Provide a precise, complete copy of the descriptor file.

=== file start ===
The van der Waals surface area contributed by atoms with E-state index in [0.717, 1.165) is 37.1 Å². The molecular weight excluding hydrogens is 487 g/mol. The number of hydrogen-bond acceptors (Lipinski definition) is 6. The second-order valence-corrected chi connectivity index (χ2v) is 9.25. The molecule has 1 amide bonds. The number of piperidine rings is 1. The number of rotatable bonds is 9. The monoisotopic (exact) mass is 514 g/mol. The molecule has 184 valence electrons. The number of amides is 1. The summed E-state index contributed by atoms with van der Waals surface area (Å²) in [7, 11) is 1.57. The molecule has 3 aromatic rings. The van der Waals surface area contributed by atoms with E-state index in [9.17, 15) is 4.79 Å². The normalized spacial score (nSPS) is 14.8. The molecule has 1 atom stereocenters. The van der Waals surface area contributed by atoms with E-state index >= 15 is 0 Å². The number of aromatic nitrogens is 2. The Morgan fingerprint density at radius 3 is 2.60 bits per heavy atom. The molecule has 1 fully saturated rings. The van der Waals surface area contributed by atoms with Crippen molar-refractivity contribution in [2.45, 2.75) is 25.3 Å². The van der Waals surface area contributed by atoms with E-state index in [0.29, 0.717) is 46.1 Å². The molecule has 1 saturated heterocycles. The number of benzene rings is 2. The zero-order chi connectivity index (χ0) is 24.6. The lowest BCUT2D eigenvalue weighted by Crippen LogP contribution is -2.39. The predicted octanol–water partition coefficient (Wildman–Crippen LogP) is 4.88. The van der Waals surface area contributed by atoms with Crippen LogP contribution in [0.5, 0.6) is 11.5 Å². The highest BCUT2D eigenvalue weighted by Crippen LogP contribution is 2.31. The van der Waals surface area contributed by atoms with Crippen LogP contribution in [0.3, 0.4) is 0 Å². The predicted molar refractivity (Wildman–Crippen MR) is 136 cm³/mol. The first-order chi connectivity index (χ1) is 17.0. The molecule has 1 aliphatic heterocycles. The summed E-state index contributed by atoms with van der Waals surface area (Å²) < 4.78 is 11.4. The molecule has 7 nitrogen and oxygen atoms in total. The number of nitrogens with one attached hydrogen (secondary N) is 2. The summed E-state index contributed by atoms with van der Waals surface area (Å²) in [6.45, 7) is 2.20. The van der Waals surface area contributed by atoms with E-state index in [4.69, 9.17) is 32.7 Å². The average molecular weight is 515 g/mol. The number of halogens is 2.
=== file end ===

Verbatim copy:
The van der Waals surface area contributed by atoms with E-state index in [0.717, 1.165) is 37.1 Å². The molecular weight excluding hydrogens is 487 g/mol. The number of hydrogen-bond acceptors (Lipinski definition) is 6. The second-order valence-corrected chi connectivity index (χ2v) is 9.25. The molecule has 1 amide bonds. The number of piperidine rings is 1. The number of rotatable bonds is 9. The monoisotopic (exact) mass is 514 g/mol. The molecule has 184 valence electrons. The number of amides is 1. The summed E-state index contributed by atoms with van der Waals surface area (Å²) in [7, 11) is 1.57. The molecule has 3 aromatic rings. The van der Waals surface area contributed by atoms with E-state index in [9.17, 15) is 4.79 Å². The normalized spacial score (nSPS) is 14.8. The molecule has 1 atom stereocenters. The van der Waals surface area contributed by atoms with E-state index >= 15 is 0 Å². The number of aromatic nitrogens is 2. The Morgan fingerprint density at radius 3 is 2.60 bits per heavy atom. The molecule has 1 fully saturated rings. The van der Waals surface area contributed by atoms with Crippen molar-refractivity contribution in [2.45, 2.75) is 25.3 Å². The van der Waals surface area contributed by atoms with E-state index in [0.29, 0.717) is 46.1 Å². The molecule has 1 saturated heterocycles. The number of benzene rings is 2. The zero-order chi connectivity index (χ0) is 24.6. The lowest BCUT2D eigenvalue weighted by Crippen LogP contribution is -2.39. The predicted octanol–water partition coefficient (Wildman–Crippen LogP) is 4.88. The van der Waals surface area contributed by atoms with Crippen LogP contribution in [0.5, 0.6) is 11.5 Å². The highest BCUT2D eigenvalue weighted by Crippen LogP contribution is 2.31. The van der Waals surface area contributed by atoms with Crippen LogP contribution in [0.3, 0.4) is 0 Å². The predicted molar refractivity (Wildman–Crippen MR) is 136 cm³/mol. The first-order chi connectivity index (χ1) is 17.0. The molecule has 1 aliphatic heterocycles. The summed E-state index contributed by atoms with van der Waals surface area (Å²) < 4.78 is 11.4. The molecule has 7 nitrogen and oxygen atoms in total. The number of nitrogens with one attached hydrogen (secondary N) is 2. The summed E-state index contributed by atoms with van der Waals surface area (Å²) in [6.45, 7) is 2.20. The van der Waals surface area contributed by atoms with E-state index in [4.69, 9.17) is 32.7 Å². The average molecular weight is 515 g/mol. The number of halogens is 2.